They'd also fart audibly without excusing themselves.  I think that was more a native Cantonese cultural trait, but riding a bus was a real trip in every sense of the word.  You could be sitting next to a semi-attractive 30-something professional woman and she'd shiat her pants right next to you with absolutely no acknowledgement whatsoever that the fermented cabbage-and-fish smell killing everyone else on the bus came from her.  They also let their children pee everywhere.  Six year old kid has to take a leak?  Why not do it on the sidewalk next to the outdoor cafe?


That's strange to me, because that's exactly my impression of the Chinese as well.

However, recently there was a story in a Danish newspapers about a busfull of Danes, that for some reason where in China, who had their bus stop on the highway, in dense traffic, and urinated. All of them at once, they drunk of course.

This caused a scandal in China, and I wondered why. Was it because you're supposed your pants discreetly? I can see how perhaps the scene was somewhat frightening to the Chinese, with 30+ drunk Danes whipping their penis, but still...
 
2013-05-18 01:49:34 AM  
I have no problem with most Chinese cultural mores. I lived with a Chinese family for 6 months and got used to a lot of the culture. But they need to learn how to get in a farking line.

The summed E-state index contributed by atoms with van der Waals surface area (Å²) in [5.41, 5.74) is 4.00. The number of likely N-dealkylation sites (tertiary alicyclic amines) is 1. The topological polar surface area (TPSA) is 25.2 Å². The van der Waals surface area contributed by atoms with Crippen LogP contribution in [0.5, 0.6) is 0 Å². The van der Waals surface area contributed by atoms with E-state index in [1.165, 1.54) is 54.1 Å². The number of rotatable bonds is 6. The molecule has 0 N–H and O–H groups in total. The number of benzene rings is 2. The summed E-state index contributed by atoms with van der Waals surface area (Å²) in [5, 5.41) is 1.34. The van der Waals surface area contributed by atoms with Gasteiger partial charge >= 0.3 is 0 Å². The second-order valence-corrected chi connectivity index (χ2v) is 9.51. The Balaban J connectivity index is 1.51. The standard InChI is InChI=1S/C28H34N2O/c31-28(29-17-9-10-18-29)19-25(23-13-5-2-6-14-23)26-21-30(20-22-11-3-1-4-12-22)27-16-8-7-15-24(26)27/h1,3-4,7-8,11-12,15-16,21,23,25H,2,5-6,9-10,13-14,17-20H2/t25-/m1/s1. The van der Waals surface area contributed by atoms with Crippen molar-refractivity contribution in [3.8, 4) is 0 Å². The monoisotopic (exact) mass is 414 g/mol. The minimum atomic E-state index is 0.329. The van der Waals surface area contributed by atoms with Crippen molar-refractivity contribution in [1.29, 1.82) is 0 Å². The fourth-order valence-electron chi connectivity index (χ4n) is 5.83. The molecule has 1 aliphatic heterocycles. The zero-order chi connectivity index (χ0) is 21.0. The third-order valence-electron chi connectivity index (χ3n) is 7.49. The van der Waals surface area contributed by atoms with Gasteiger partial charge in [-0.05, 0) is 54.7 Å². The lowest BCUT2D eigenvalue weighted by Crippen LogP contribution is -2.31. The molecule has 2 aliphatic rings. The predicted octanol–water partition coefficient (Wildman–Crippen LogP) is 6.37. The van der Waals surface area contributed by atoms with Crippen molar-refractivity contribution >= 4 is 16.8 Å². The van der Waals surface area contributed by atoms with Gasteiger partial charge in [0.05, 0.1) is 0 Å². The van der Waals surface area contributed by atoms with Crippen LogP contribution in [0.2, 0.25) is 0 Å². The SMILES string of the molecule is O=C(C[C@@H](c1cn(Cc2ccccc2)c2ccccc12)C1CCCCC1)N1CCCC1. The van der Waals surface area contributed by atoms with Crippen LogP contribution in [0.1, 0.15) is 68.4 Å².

That shiat is rude and unacceptable.
 
2013-05-18 01:50:10 AM  
www.blogcdn.com
api.ning.com
secrethealthychocolateblog.com
www.globalpost.com
assets.nydailynews.com

Your move, China.
 
2013-05-18 01:50:37 AM  

illannoyin: shanrick: Wang Yang. That's a made up name, right?



/He has a wife you know


Good old fark. Not a day goes by without a monty python reference.
 
2013-05-18 01:52:52 AM  
Spawn73:   However, recently there was a story in a Danish newspapers about a busfull of Danes, that for some reason where in China, who had their bus stop on the highway, in dense traffic, and urinated. All of them at once, they drunk of course.

This caused a scandal in China, and I wondered why. Was it because you're supposed your pants discreetly? I can see how perhaps the scene was somewhat frightening to the Chinese, with 30+ drunk Danes whipping their penis, but still...


Really?  You wonder why?  It was in the middle of a busy freeway system with several foreigners not giving a damn about pissing in public in front of everyone.  Its not their country, so I dunno - sort of a f--k you gesture, if you ask me.

I doubt such a gesture would go over to well on a US highway either.
 
2013-05-18 01:59:49 AM  

MurphyMurphy: ftfa
"Wang Yang, one of China's four vice-prime ministers "
"Mr. Wang"
"Mr. Wang"
"Mr. Wang"
"Mr. Wang"

After some google-fu I learned that in eastern name ordering, the family name precedes the given name. I can't believe I didn't know this until now.

/And here I just thought they liked saying Wang.


Yea, the first couple of weeks I worked at my (primarily) Chinese company, that part wasn't easy to remember. It works both ways though. As often as I mistakenly called someone by their surname, they mistakenly called me by my last name. Nobody seems to mind though. And in Mandarin when you use "mister", the mister goes after the surname: name  先生
 
2013-05-18 02:05:08 AM  
Everybody Wang Chung tonight ;)

img.cache.vevo.com